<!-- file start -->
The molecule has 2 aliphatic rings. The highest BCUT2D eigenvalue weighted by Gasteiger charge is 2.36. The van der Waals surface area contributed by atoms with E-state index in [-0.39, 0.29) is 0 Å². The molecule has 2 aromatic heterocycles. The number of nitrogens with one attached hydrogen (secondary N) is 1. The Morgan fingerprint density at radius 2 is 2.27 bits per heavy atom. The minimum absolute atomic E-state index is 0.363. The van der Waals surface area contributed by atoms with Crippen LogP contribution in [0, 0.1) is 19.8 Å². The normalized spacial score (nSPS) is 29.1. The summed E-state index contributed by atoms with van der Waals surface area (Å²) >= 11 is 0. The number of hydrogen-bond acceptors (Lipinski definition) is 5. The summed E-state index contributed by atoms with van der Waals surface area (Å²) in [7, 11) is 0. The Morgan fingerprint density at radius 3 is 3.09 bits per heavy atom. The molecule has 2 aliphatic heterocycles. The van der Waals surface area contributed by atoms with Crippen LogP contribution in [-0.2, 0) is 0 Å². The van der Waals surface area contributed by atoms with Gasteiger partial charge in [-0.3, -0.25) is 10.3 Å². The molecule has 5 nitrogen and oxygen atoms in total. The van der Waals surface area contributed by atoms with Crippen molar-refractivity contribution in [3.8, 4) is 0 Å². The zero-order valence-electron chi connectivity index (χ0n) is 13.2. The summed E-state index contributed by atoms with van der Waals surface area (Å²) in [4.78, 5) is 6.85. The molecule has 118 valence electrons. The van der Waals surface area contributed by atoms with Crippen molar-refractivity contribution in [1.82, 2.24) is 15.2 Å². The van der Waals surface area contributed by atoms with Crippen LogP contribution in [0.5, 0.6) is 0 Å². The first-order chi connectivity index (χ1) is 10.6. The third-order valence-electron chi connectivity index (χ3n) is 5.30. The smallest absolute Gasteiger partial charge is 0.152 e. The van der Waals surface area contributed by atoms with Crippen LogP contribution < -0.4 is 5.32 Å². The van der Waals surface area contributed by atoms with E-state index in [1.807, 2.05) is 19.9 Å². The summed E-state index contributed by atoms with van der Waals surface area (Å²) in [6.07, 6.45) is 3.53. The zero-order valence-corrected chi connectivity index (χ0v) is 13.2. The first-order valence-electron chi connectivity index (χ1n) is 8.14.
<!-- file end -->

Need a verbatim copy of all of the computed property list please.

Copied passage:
The molecule has 2 aliphatic rings. The highest BCUT2D eigenvalue weighted by Gasteiger charge is 2.36. The van der Waals surface area contributed by atoms with E-state index in [-0.39, 0.29) is 0 Å². The molecule has 2 aromatic heterocycles. The number of nitrogens with one attached hydrogen (secondary N) is 1. The Morgan fingerprint density at radius 2 is 2.27 bits per heavy atom. The minimum absolute atomic E-state index is 0.363. The van der Waals surface area contributed by atoms with Crippen LogP contribution in [0, 0.1) is 19.8 Å². The normalized spacial score (nSPS) is 29.1. The summed E-state index contributed by atoms with van der Waals surface area (Å²) >= 11 is 0. The number of hydrogen-bond acceptors (Lipinski definition) is 5. The summed E-state index contributed by atoms with van der Waals surface area (Å²) in [7, 11) is 0. The Morgan fingerprint density at radius 3 is 3.09 bits per heavy atom. The molecule has 2 aliphatic heterocycles. The van der Waals surface area contributed by atoms with Crippen LogP contribution in [-0.2, 0) is 0 Å². The van der Waals surface area contributed by atoms with Gasteiger partial charge in [-0.3, -0.25) is 10.3 Å². The molecule has 5 nitrogen and oxygen atoms in total. The van der Waals surface area contributed by atoms with Crippen molar-refractivity contribution in [3.8, 4) is 0 Å². The zero-order valence-electron chi connectivity index (χ0n) is 13.2. The summed E-state index contributed by atoms with van der Waals surface area (Å²) in [4.78, 5) is 6.85. The molecule has 118 valence electrons. The van der Waals surface area contributed by atoms with Crippen molar-refractivity contribution in [1.82, 2.24) is 15.2 Å². The van der Waals surface area contributed by atoms with Crippen LogP contribution in [0.5, 0.6) is 0 Å². The first-order chi connectivity index (χ1) is 10.6. The third-order valence-electron chi connectivity index (χ3n) is 5.30. The smallest absolute Gasteiger partial charge is 0.152 e. The van der Waals surface area contributed by atoms with Crippen LogP contribution < -0.4 is 5.32 Å². The van der Waals surface area contributed by atoms with E-state index in [1.807, 2.05) is 19.9 Å². The summed E-state index contributed by atoms with van der Waals surface area (Å²) in [6.07, 6.45) is 3.53. The zero-order valence-corrected chi connectivity index (χ0v) is 13.2. The first-order valence-electron chi connectivity index (χ1n) is 8.14.